Traditional la mian pulled noodles can be a metre or more long, and are served during Lunar New Year because their long length is symbolic of long life.
- 225 g (1 ½ cups) high-gluten flour (see note)
- 100–110 ml water, at room temperature
- ½ tsp salt
- vegetable oil, as needed
Oven temperatures are for conventional; if using fan-forced (convection), reduce the temperature by 20˚C. | We use Australian tablespoons and cups: 1 teaspoon equals 5 ml; 1 tablespoon equals 20 ml; 1 cup equals 250 ml. | All herbs are fresh (unless specified) and cups are lightly packed. | All vegetables are medium size and peeled, unless specified. | All eggs are 55-60 g, unless specified.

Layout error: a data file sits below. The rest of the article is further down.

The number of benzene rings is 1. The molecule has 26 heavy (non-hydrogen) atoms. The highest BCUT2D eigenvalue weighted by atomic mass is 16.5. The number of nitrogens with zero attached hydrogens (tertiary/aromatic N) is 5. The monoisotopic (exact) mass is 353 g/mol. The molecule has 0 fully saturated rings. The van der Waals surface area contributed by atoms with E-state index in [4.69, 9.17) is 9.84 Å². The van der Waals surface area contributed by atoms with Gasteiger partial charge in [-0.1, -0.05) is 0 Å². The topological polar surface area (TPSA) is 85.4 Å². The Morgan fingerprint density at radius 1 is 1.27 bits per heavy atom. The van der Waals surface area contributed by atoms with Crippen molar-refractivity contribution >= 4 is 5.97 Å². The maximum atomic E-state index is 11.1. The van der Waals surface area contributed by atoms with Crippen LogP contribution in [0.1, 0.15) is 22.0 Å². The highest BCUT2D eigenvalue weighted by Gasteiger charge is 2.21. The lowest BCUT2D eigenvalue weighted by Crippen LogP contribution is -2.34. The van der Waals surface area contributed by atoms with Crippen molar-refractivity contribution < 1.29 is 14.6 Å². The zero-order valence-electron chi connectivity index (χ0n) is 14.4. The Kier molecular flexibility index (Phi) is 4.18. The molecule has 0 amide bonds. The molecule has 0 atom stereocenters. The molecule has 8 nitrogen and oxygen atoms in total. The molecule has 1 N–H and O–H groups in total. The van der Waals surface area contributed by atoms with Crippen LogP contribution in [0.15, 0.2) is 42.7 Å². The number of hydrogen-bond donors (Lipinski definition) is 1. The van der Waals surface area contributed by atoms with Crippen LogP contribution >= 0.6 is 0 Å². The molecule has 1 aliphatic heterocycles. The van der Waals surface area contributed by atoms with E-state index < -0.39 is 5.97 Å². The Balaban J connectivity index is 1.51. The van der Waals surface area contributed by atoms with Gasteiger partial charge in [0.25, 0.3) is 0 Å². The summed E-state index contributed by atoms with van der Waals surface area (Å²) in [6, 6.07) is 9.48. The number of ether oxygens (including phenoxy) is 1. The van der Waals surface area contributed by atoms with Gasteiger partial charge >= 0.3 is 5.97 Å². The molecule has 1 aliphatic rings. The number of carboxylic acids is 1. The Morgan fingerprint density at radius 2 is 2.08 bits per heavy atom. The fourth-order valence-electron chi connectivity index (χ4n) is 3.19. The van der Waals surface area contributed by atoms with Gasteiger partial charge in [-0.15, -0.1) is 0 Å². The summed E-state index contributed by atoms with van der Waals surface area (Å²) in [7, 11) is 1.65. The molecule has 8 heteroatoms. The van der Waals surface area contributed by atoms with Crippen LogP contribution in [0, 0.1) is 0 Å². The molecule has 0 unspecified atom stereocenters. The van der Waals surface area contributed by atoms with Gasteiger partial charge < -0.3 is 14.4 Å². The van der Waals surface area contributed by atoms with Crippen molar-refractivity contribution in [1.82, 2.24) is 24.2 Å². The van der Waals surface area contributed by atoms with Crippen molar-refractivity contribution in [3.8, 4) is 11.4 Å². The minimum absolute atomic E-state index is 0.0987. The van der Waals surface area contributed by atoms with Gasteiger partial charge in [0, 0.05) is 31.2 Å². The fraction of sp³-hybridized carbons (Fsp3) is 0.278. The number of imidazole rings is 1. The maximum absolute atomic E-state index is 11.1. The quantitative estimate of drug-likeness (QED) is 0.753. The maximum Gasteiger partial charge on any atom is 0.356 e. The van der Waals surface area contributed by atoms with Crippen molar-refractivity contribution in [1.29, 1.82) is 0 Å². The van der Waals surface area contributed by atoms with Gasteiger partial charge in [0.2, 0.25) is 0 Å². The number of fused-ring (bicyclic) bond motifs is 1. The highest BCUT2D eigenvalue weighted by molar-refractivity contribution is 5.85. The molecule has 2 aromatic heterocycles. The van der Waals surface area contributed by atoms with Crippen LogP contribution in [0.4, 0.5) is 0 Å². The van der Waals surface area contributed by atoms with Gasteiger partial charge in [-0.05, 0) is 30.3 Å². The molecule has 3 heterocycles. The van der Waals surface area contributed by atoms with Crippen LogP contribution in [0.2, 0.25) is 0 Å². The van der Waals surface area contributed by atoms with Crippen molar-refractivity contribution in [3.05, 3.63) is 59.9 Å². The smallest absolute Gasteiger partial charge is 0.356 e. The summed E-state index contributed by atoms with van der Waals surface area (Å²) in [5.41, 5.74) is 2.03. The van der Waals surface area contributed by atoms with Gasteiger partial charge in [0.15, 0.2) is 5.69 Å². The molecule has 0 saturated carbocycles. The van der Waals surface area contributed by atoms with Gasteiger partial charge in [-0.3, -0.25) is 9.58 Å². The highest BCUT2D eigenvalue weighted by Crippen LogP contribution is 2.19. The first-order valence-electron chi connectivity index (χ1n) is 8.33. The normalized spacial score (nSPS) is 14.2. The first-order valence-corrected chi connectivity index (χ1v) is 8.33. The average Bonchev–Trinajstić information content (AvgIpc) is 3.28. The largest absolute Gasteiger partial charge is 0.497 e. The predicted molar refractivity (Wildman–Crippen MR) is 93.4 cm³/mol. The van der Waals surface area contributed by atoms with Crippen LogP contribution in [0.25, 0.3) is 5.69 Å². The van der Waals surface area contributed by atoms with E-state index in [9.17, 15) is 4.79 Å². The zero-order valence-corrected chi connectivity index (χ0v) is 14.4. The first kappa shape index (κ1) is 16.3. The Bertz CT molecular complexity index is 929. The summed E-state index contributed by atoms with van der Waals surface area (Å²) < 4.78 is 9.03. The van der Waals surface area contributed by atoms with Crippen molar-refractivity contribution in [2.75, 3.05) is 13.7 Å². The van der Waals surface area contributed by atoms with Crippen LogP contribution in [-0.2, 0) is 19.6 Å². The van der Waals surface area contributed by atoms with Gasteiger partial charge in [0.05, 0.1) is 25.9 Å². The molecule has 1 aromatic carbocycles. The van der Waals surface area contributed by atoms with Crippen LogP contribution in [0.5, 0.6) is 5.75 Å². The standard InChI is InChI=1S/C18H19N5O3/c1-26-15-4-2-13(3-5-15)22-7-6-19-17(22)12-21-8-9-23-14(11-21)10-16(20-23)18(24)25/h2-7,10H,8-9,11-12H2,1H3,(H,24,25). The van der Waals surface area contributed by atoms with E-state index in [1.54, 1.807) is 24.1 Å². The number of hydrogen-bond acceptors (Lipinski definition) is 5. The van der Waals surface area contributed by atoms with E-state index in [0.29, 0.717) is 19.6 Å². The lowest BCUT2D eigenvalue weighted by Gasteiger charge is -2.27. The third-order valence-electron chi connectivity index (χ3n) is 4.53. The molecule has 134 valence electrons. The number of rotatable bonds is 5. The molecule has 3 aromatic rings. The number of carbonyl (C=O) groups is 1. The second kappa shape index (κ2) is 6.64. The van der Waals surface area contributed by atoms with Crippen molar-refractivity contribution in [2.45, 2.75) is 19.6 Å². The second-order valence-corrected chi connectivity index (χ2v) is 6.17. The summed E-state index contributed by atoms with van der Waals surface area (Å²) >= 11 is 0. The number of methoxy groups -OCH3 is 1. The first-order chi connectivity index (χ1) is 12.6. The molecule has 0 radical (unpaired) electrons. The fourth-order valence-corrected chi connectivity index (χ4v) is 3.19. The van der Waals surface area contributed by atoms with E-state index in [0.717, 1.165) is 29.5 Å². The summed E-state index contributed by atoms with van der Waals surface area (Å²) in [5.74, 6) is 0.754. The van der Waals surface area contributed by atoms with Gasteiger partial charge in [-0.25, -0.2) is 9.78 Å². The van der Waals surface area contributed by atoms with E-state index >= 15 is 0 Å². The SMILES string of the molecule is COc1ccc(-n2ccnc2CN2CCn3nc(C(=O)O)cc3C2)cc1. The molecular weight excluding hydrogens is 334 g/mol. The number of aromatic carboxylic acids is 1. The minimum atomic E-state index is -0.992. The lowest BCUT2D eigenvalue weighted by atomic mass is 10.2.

Resting time: 15-20 minutes
Combine flour, water, and salt in a large bowl. Knead dough for about 20 minutes or until very elastic. Cover dough with plastic wrap and rest at room temperature for at least 15-20 minutes, to relax gluten.
Knead dough for about 15-20 minutes or until it is stretchy. Pulling noodles is an art that can take years to learn. To pull noodles, repeatedly stretch dough to produce long thin strands. A little vegetable oil can help while handling them.
Alternatively, roll out dough till thin and cut in narrow strips.
Add noodles to a large saucepan of boiling water and cook for about 2 minutes.
Strain noodles, rinse under cold water and add a little vegetable oil to prevent sticking. Use in soups, stir-fries or with tomatoes and cucumber in a salad.
High-gluten flour is available from Asian grocers. Be sure to ask for a high-gluten flour suitable for making noodles.